CRM and ERP uses cases conceptualize the functionality of specific interactions along with details of that interaction’s configuration and intended purpose. For example, your company may provide services in many locations around the world and will need an ecommerce site to reach several of your customers. This particular use case will then detail the technical requirements that it will take—systematically—to display the site in different languages and accept multiple currencies. Functional requirements of the interaction show the ability, or result, of the system given the use case technical requirements, like the ability to assign various site displays based on language or currency selection. Thus, these cases can tangle apart the interaction of your technical and functional processes and allow you insight into how the two are affecting the other at every level of your business.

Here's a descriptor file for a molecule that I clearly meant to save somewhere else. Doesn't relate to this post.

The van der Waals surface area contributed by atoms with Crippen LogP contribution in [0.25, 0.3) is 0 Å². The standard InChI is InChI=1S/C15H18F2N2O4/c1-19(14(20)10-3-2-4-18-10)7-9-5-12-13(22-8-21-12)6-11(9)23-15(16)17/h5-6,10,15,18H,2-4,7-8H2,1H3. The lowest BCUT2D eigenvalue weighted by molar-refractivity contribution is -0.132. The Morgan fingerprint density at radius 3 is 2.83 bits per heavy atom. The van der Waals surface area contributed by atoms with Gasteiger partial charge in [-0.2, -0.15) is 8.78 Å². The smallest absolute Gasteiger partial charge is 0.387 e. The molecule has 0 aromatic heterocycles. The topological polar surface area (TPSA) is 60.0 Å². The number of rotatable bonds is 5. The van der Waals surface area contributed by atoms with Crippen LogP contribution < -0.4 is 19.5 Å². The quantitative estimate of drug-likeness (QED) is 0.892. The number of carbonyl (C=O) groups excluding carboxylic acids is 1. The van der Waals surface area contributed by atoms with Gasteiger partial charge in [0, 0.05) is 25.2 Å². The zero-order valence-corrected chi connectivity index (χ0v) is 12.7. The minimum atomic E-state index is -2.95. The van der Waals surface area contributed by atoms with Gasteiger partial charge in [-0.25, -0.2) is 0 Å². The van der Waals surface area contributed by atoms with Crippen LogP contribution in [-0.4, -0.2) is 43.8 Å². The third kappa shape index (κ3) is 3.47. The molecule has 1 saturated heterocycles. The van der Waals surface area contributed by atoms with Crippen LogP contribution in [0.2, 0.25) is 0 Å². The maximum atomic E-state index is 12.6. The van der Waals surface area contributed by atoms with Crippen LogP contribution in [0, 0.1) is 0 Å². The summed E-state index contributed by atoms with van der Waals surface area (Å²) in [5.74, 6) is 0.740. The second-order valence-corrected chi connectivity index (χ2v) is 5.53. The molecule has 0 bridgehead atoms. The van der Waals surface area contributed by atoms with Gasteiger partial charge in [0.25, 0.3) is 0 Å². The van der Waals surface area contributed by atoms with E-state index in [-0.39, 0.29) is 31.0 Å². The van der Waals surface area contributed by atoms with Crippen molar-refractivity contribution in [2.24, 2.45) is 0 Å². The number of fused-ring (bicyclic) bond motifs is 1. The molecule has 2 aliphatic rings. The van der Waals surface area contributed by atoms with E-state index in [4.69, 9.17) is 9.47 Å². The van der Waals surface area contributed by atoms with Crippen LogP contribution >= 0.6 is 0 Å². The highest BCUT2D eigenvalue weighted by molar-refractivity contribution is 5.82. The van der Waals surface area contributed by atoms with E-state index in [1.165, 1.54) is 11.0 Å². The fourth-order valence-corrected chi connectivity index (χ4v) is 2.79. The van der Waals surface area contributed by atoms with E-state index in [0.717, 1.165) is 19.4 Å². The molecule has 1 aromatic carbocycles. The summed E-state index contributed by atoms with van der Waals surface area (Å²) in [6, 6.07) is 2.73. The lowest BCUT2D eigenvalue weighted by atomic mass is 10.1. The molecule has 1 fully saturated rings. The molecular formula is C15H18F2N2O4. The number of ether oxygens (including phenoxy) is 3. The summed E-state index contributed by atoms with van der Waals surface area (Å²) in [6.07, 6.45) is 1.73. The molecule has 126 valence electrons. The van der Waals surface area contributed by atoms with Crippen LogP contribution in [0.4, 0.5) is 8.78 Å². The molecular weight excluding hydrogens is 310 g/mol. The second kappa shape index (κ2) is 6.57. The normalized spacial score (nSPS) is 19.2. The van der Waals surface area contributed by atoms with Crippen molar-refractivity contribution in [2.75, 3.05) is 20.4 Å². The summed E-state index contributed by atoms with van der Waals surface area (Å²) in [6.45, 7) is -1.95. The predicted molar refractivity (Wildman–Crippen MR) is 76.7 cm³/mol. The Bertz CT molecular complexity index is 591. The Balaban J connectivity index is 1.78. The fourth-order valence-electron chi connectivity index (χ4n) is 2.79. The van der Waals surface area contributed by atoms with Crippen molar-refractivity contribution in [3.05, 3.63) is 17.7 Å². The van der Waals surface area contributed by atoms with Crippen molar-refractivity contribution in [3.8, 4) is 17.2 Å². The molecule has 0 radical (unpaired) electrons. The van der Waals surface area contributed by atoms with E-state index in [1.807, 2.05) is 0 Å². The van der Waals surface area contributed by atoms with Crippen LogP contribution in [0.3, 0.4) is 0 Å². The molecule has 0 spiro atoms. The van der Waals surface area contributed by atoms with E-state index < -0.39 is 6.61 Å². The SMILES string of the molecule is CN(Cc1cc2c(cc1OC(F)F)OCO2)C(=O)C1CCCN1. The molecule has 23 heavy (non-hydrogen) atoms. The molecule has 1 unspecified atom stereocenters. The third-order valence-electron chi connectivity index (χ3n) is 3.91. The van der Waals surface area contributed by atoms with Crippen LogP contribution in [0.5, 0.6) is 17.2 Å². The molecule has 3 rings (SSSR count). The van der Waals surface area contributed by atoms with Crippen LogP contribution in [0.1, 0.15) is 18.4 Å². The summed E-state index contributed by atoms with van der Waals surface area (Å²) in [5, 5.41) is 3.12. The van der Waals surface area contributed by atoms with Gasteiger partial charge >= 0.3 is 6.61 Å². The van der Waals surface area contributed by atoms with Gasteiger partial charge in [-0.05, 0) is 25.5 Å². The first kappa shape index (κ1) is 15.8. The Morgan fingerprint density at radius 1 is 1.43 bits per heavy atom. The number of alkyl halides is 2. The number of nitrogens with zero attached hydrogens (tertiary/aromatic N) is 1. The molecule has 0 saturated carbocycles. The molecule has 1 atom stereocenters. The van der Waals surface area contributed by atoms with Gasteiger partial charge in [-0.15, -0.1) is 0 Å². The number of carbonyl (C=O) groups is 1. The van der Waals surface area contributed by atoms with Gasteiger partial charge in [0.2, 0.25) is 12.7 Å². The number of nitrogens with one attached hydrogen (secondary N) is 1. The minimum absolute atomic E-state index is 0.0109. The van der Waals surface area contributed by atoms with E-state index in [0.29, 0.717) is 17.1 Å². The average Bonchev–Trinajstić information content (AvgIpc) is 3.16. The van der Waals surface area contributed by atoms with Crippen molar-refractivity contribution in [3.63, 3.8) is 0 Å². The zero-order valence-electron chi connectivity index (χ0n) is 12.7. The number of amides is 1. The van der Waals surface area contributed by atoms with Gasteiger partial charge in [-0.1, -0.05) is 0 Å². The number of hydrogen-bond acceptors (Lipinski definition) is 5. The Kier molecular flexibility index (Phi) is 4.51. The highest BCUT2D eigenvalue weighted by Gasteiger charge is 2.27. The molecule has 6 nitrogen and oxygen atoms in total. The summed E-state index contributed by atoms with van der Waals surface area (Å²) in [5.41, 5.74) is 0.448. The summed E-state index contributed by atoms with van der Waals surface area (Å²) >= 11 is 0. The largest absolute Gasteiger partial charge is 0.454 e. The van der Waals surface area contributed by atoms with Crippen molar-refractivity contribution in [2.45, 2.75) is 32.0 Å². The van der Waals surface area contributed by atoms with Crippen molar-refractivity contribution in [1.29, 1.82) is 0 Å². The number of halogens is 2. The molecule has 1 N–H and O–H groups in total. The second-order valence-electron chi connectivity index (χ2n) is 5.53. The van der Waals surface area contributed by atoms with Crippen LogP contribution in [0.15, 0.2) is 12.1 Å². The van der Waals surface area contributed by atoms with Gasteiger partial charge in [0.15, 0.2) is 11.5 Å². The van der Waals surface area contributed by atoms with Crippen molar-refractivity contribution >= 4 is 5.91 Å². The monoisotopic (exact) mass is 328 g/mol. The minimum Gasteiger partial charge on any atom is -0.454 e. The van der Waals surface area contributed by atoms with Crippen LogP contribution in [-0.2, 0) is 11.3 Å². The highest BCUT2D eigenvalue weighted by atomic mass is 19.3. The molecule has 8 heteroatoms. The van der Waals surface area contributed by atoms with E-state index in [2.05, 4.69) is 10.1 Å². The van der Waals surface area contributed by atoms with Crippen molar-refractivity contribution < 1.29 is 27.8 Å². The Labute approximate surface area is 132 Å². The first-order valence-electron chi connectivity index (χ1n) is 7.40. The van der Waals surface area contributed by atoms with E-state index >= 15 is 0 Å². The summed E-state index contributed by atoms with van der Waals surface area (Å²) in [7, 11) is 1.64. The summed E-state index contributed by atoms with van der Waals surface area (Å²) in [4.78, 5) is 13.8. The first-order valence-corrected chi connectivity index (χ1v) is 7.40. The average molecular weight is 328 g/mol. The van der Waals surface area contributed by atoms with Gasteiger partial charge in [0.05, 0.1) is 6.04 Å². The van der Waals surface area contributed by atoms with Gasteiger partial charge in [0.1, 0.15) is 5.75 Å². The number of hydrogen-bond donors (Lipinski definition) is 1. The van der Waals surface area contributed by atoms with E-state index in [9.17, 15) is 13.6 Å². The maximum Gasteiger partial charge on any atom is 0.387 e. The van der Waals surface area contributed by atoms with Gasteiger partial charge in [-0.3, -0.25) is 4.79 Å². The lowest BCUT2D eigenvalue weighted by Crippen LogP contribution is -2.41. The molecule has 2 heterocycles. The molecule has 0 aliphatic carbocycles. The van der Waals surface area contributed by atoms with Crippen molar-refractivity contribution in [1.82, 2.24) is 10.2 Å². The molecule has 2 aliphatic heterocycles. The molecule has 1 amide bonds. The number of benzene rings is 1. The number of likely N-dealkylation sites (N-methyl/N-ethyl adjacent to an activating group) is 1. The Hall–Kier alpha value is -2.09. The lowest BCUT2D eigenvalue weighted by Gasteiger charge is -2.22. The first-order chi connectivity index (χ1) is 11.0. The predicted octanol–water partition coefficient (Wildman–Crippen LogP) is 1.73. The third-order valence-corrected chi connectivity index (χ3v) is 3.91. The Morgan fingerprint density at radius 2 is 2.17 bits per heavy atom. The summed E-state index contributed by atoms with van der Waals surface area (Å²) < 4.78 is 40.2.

• Benefits the Project Team

Rarely do we see clients completely certain of their project goals at the start of any implementation. As we’ve said before; they simply don’t know what they don’t know when it comes to specific processes at the employee level. That’s why using a partner who understands business processes and has experience in drawing up CRM and ERP use cases is so beneficial. As use cases are assembled, goals change. After all, businesses don’t have time to manage the intricacies of their software; they must dedicate their time to actually managing the business. Ultimately, the time needed to invest in process modeling and use case definition can cause a business to become reluctant to discover which processes are truly holding them back. Use cases will also document desired future functionality—so although a particular requirement might not be included in the early plan and analyze stages of your project, the needs and wants for the future state of the business are captured and can be revisited going forward, allowing you to set aside the time you need to work with your software.